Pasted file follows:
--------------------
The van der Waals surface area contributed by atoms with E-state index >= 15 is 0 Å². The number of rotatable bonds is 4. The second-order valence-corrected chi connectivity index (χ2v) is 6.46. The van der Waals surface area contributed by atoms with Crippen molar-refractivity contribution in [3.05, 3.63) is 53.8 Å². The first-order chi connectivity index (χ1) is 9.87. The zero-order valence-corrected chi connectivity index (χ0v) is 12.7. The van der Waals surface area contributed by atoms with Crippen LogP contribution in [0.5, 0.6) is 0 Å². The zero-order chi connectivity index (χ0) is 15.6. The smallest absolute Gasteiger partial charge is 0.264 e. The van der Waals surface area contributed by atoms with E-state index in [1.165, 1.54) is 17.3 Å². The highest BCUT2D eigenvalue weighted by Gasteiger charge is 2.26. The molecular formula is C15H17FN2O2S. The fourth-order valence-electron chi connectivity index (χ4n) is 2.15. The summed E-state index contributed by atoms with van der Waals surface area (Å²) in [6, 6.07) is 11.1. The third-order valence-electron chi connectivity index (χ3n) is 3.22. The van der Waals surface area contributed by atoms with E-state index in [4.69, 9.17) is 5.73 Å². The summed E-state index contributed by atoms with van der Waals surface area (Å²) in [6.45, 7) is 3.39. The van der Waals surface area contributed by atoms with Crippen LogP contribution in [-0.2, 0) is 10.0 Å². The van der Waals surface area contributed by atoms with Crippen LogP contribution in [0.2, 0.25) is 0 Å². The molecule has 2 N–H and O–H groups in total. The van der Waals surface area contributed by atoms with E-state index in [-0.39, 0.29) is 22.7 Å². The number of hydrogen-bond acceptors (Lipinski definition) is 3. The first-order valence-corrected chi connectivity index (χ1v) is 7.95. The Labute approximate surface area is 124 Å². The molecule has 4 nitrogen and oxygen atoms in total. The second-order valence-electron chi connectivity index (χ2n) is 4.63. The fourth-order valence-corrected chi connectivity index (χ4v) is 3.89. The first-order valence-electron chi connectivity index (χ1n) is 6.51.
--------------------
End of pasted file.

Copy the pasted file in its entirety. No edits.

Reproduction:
The van der Waals surface area contributed by atoms with E-state index >= 15 is 0 Å². The number of rotatable bonds is 4. The second-order valence-corrected chi connectivity index (χ2v) is 6.46. The van der Waals surface area contributed by atoms with Crippen molar-refractivity contribution in [3.05, 3.63) is 53.8 Å². The first-order chi connectivity index (χ1) is 9.87. The zero-order valence-corrected chi connectivity index (χ0v) is 12.7. The van der Waals surface area contributed by atoms with Crippen LogP contribution in [0.5, 0.6) is 0 Å². The zero-order chi connectivity index (χ0) is 15.6. The smallest absolute Gasteiger partial charge is 0.264 e. The van der Waals surface area contributed by atoms with E-state index in [1.165, 1.54) is 17.3 Å². The highest BCUT2D eigenvalue weighted by Gasteiger charge is 2.26. The molecular formula is C15H17FN2O2S. The fourth-order valence-electron chi connectivity index (χ4n) is 2.15. The summed E-state index contributed by atoms with van der Waals surface area (Å²) in [6, 6.07) is 11.1. The third-order valence-electron chi connectivity index (χ3n) is 3.22. The van der Waals surface area contributed by atoms with E-state index in [4.69, 9.17) is 5.73 Å². The summed E-state index contributed by atoms with van der Waals surface area (Å²) in [6.45, 7) is 3.39. The van der Waals surface area contributed by atoms with Crippen LogP contribution in [-0.2, 0) is 10.0 Å². The van der Waals surface area contributed by atoms with Crippen LogP contribution in [0.2, 0.25) is 0 Å². The molecule has 2 N–H and O–H groups in total. The van der Waals surface area contributed by atoms with E-state index in [-0.39, 0.29) is 22.7 Å². The number of hydrogen-bond acceptors (Lipinski definition) is 3. The first-order valence-corrected chi connectivity index (χ1v) is 7.95. The Labute approximate surface area is 124 Å². The molecule has 4 nitrogen and oxygen atoms in total. The second-order valence-electron chi connectivity index (χ2n) is 4.63. The fourth-order valence-corrected chi connectivity index (χ4v) is 3.89. The first-order valence-electron chi connectivity index (χ1n) is 6.51.